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Rhode Island's Track 2 Ideas

Rhode Island's Track 2 Ideas

Updated Aug 31, 2011 at 11:21 AM by Kate WIlson
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Rhode Island's Track 2 Ideas
Rhode Island Track-2 Ideas
In Rhode Island, the leveraging of multiple grants has led to 339 miles of new fiber providing High Speed Broadband access to all K-12 schools, higher education institutions, hospitals, and government agencies called “community anchor institutions.” In just a little over a year, that fiber will all be live. As a state, we are now trying to answer the question of what to do with all this fiber.

The Rhode Island Economic Development Corporation (RI EDC) started an initiative called Broadband Rhode Island (BBRI) to help answer this question of Broadband adoption. The kickoff event brought together over 80 stakeholders from differing interest groups: educators, government officials, small business owners, IT professionals, researchers, and more. A working group was formed to develop those ideas into policies that could possibly be taken the lawmakers.

Simultaneously while those efforts were occurring, individual communities brainstormed ways to adopt the high-speed access and Rhode Island EPSCoR has been center in those discussions. Some of those ideas could be possible projects incorporated into the next Track2 for the NECC as well.

- Computational Science is a growing need in order to analyze the high capacity data. (see Bethany Jenkins Attached White Paper:

2010 Genome Biology URI research needs v3.pdf

At the University of Rhode Island, a focus group has been formed to bring together the Computer Science and Life Science faculty and IT administrators to see to this growing need of hiring new faculty and possibly developing a certificate program. Creating new education programs the combine computer science and life sciences is needed to sustain the growing field. However, that can take years to establish. Rhode Island NSF EPSCoR already has an established Summer Undergraduate Research Fellowship that sponsors 25 students each summer at the 9 partner institutions. (see for more details. SURF could be expanded to the NECC states to bring Computer Science majors together with Science Faculty (or science majors to CS faculty) across institutions in the summer to inspire collaboration and get the students interested in computational science who otherwise would not have the research opportunity.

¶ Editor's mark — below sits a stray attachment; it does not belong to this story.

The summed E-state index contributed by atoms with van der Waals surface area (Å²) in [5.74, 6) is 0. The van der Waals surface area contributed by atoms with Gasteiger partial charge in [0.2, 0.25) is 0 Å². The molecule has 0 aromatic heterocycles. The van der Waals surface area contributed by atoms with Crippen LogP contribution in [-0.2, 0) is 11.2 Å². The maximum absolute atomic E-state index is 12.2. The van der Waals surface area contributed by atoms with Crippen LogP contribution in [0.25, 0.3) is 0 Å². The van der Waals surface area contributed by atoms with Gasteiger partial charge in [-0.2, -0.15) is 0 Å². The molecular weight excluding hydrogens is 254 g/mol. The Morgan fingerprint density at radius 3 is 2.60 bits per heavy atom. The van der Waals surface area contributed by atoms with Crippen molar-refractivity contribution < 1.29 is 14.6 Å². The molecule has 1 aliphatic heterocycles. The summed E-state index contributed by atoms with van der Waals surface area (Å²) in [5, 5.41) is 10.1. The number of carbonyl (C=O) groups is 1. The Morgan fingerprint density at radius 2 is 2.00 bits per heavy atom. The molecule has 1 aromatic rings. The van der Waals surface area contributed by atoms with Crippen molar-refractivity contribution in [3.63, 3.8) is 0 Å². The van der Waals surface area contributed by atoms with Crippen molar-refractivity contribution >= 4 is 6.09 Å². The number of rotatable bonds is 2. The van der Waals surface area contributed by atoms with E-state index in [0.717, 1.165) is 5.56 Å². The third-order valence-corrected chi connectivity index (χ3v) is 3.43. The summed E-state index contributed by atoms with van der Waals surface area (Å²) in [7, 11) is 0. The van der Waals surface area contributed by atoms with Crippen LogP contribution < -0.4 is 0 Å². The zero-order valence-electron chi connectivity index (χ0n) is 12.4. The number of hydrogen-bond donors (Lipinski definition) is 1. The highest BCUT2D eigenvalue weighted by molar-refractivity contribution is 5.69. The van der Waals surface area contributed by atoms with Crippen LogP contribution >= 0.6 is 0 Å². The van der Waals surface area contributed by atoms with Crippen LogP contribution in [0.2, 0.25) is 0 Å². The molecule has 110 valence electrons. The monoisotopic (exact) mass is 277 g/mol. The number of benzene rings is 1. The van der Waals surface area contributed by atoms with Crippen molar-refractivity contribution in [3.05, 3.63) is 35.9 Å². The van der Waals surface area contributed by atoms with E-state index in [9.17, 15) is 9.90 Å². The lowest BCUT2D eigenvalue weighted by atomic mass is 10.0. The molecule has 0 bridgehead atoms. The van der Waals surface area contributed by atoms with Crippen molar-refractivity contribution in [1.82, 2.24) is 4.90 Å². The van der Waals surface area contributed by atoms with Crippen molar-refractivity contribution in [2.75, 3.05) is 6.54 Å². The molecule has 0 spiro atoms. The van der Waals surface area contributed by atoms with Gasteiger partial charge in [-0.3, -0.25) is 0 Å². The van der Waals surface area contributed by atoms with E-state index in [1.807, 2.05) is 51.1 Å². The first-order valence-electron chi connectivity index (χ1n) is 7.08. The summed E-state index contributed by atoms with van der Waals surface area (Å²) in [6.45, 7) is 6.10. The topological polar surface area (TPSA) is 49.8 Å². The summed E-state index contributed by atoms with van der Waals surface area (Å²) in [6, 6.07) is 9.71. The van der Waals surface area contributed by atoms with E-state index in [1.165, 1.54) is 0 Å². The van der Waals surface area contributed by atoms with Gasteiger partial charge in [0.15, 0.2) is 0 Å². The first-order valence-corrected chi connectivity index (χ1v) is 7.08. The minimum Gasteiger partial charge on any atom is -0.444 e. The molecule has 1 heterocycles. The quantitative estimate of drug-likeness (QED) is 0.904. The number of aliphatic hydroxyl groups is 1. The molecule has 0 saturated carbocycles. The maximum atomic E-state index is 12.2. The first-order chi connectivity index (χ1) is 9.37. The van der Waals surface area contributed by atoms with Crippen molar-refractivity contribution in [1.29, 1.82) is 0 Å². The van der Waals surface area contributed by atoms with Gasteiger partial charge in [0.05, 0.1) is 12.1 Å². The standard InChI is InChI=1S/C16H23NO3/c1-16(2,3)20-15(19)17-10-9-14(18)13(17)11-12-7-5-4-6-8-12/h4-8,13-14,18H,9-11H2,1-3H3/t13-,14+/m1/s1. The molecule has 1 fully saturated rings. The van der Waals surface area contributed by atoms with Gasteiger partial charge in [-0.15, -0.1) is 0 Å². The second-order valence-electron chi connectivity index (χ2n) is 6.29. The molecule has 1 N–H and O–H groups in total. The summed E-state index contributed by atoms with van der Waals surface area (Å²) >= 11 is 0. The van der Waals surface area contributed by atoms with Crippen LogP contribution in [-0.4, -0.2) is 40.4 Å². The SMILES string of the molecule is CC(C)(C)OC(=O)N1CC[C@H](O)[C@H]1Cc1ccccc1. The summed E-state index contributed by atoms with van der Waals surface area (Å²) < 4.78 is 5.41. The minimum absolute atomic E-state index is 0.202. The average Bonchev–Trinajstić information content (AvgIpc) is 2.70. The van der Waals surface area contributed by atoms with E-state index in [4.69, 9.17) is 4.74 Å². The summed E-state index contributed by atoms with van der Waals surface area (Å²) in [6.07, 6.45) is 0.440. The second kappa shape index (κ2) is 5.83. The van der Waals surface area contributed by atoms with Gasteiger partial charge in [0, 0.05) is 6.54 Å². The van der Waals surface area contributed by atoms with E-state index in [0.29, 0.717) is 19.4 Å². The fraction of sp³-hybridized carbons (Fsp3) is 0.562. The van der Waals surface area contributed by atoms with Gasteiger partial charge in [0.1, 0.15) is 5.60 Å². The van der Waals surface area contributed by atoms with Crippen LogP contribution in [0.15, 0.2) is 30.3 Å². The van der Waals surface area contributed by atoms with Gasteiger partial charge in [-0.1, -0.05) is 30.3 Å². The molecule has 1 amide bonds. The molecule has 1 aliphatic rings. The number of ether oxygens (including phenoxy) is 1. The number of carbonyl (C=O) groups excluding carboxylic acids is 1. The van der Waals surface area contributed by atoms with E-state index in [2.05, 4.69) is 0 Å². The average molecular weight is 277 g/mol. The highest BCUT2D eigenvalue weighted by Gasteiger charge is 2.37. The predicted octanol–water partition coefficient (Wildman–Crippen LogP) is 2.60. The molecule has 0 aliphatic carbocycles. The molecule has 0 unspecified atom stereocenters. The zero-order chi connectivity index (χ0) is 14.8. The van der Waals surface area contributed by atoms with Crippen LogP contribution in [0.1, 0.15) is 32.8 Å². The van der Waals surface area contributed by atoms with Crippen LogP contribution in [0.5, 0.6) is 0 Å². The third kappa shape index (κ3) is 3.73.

- Peter August, GIS expert from University of Rhode Island says:

“If digital literacy includes a sense of place (ala Google and Bing maps), then the ever-improving cyber infrastructure in RI is making the URI EDC and RIGIS mapping services more and more accessible to our citizens. In the old days (6-12 months ago) if you wanted to tap the 100’s of geospatial datasets we have for RI, you had to download them from the RIGIS site and use special software to view them. Now (in the last year), Greg Bonynge and Chuck LaBash (URI EDC) have put about 50 (and growing all the time) datasets on a publicly available web-based mapper that anyone can use. For an example along your climate change (Galilee SLR scenarios), see the attached or below: When you use the tool, software from California web servers and data (multiple terabytes) from the URI EDC get streamed to your desktop. As you cyber-wonks say -- it’s all about the bandwidth baby!”

-Joan Peckam, Department Chair of the URI’s Computer Science program has recently returned from an exchange program as program director in the Computer and Information Science and Engineering Directorate at the National Science Foundation. She had this to say about the emerging cyber enabled atmosphere:

“We should be highly interested in the training of researchers AND the broader educational aspects. Is anyone working with citizen scientists (the topics that you mention see perfect for such involvement)? Are there gen ed aspects that we should be tapping? We live in a world of open government and open science and one in which everyone should be interested in our environment. Shouldn't everyone be trained to use these tools?